Over 100,000 people are expected at Chatsworth House over the next three days as the stately home hosts its annual country fair.
Tomorrow the fair will host a flypast by planes from Lincolnshire's Battle of Britain Memorial Flight.
Olympic Gold medallist Sir Matthew Pinsent opened the event with the Duke and Duchess of Devonshire. And he revealed he worked as a volunteer at Chatsworth before starting his sporting career.
Chatsworth House was the most visited of the Treasure Houses of England last year.
A report out today by the Association of Leading Visitor Attractions says almost 650,000 people visited the Derbyshire house and gardens.
Overall, visitor numbers in England are up 6% on 2012.
Coins worth around £7,000 which have lain in a fountain at Chatsworth House for up to eight years are being cleaned and sorted to raise money for Macmillan cancer support.
Chatsworth House can become a 'beacon of renewable energy', according to a Peak District National Park boss.
Jim DIxon believes the estate is a leading light in tackling climate change.
It is hugely encouraging that one of the national park's most important historic sites is at the forefront of tackling the modern challenge of climate change.
We hope that large organisations such as Chatsworth and ourselves can act as beacons of renewable energy in the national park, and inspire others to follow.
The Chatsworth Renewable Energy Centre will be officially opened today.
Its low carbon heat and power system will feed 97% of electricity and 72% of heating to the 300-room house, garden, shops and restaurants.
The centre has been funded by an attic sale of items in 2010. It has cost more than £2.5 million to build.
The Duke of Devonshire, said: “By using funds raised from the attic sale the past is playing its part in providing Chatsworth with a sustainable future by helping reduce our carbon footprint and supporting the on-going maintenance of our woodlands and ecosystem.”
Chatsworth House in Derbyshire will open a special exhibition on Saturday 27th July to mark the bicentenary of Jane Austin's classic Pride and Prejudice.
The stately home is widely regarded as Austen's inspiration for Pemberley, the home of Mr Darcy. Chatsworth was also used as a setting for the movie starring Keira Knightley.
Most, if not all, of your Christmas decorations are probably down by now - but when you've got 300 rooms and 30 trees, it's a bit more of a chore.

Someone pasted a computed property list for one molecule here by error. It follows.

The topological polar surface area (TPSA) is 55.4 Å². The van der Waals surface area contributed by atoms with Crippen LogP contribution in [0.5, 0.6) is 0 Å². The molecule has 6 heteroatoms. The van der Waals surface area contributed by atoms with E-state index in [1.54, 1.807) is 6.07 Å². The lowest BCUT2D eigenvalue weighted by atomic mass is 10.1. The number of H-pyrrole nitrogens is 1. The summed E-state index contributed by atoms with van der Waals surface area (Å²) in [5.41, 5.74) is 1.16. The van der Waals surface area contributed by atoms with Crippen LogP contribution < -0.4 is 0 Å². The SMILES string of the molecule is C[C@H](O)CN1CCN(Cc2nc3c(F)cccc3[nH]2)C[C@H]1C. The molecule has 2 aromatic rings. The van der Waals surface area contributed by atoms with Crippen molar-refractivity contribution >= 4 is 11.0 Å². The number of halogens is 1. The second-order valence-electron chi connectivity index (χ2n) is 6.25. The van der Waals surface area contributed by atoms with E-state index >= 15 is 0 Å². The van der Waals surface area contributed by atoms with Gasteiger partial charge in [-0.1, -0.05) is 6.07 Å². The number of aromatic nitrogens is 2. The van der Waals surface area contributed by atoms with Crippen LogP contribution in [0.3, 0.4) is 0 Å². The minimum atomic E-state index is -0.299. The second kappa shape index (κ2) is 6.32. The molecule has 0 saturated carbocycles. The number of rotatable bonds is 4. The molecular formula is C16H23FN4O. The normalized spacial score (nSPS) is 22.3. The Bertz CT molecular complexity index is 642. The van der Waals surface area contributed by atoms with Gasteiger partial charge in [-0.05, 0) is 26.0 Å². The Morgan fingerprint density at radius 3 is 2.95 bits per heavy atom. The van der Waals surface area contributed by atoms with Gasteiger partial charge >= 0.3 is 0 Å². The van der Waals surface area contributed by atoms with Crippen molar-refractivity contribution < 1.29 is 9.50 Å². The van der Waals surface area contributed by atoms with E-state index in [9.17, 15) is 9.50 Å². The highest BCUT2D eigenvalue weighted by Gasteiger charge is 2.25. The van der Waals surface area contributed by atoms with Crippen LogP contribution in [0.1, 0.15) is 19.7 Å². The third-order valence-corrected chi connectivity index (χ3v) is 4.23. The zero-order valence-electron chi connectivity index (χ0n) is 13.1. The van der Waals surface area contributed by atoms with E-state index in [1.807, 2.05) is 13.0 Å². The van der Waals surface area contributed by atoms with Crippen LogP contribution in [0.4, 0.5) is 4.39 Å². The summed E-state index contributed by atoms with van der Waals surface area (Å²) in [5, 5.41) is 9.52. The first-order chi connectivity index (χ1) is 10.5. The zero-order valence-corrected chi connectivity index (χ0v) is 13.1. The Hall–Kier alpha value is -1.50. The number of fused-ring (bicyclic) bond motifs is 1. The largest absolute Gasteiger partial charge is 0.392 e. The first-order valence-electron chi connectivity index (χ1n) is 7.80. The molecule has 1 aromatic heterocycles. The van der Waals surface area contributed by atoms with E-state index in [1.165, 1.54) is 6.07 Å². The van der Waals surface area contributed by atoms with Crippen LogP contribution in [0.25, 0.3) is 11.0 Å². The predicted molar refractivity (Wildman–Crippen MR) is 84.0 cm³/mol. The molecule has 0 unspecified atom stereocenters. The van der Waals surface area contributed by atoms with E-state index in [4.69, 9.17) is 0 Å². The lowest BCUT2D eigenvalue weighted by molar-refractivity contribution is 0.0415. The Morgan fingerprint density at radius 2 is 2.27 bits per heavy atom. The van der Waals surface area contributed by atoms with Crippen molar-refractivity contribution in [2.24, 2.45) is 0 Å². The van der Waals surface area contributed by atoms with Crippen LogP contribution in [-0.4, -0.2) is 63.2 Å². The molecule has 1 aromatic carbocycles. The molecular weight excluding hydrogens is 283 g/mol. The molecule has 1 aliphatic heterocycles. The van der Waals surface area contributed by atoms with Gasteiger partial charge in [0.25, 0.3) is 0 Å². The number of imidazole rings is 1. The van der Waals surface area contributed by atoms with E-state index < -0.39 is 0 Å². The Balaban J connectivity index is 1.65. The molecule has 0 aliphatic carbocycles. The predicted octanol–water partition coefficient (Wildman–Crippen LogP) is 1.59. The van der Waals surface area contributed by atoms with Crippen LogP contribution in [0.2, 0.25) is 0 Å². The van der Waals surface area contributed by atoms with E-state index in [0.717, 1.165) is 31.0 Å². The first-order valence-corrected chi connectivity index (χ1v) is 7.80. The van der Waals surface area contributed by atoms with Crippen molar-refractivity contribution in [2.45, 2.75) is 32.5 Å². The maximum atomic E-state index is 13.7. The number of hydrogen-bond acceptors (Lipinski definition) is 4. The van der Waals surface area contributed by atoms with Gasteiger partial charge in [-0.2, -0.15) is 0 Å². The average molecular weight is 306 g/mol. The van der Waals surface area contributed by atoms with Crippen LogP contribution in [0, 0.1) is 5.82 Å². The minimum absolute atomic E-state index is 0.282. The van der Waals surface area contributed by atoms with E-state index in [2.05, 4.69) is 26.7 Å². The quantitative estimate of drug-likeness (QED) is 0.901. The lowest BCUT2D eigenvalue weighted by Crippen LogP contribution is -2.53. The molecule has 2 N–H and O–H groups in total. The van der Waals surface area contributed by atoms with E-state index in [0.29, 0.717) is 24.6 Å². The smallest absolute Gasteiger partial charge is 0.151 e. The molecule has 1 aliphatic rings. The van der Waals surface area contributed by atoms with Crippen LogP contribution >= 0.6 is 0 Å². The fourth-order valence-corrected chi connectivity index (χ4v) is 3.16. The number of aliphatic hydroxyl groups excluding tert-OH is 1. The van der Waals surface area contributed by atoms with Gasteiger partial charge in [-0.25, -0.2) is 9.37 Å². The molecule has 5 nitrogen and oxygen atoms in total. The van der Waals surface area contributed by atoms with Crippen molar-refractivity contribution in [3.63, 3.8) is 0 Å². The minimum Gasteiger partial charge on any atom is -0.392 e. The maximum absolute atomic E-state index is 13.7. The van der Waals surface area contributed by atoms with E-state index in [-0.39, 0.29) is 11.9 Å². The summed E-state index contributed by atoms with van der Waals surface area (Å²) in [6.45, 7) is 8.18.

Chatsworth House in Derbyshire closed to the public on December 23rd, and has 3 months to take down it's festive decorations and clean those hard to reach places. Michael Sibert has more.
Chatsworth House in Derbyshire is starting its anual deep clean today after the festive period.
Every year a team take down the last of their Christmas decorations and begin their cleaning process.
This is the last of the 30 trees to be taken down, which have been up since the beginning of November.
30,000 books have to be dusted in the library and the crystals on their huge chandeliers have to be cleaned.
The house has 300 rooms, hundreds of windows, miles of carpet and dozens of curtains.
Panto season is around the corner, as is Christmas, but it seems celebrations have already begun for both in one part of the Midlands.
At Chatsworth House, the stately home in Derbyshire, the classic stage stars are sharing rather a lot of space with baubles, tinsel, snow-flakes, fairies and anything else festive you can think of.
The theme this year is pantomime with 13 of the rooms themed differently, with planning taking the staff a year.
There are over 20 trees at Chatsworth House this year with over 21,000 baubles and 7,000 lights.
For more information on visiting Chatsworth House see their website here.
It's expected that thousands of visitors will head to Chatsworth House over the next three days for the annual country fair.
Organisers are hoping numbers could be up this year, with some sunshine expected over the weekend.
Chatsworth House has just been voted the UK's favourite stately home in a Which? magazine poll.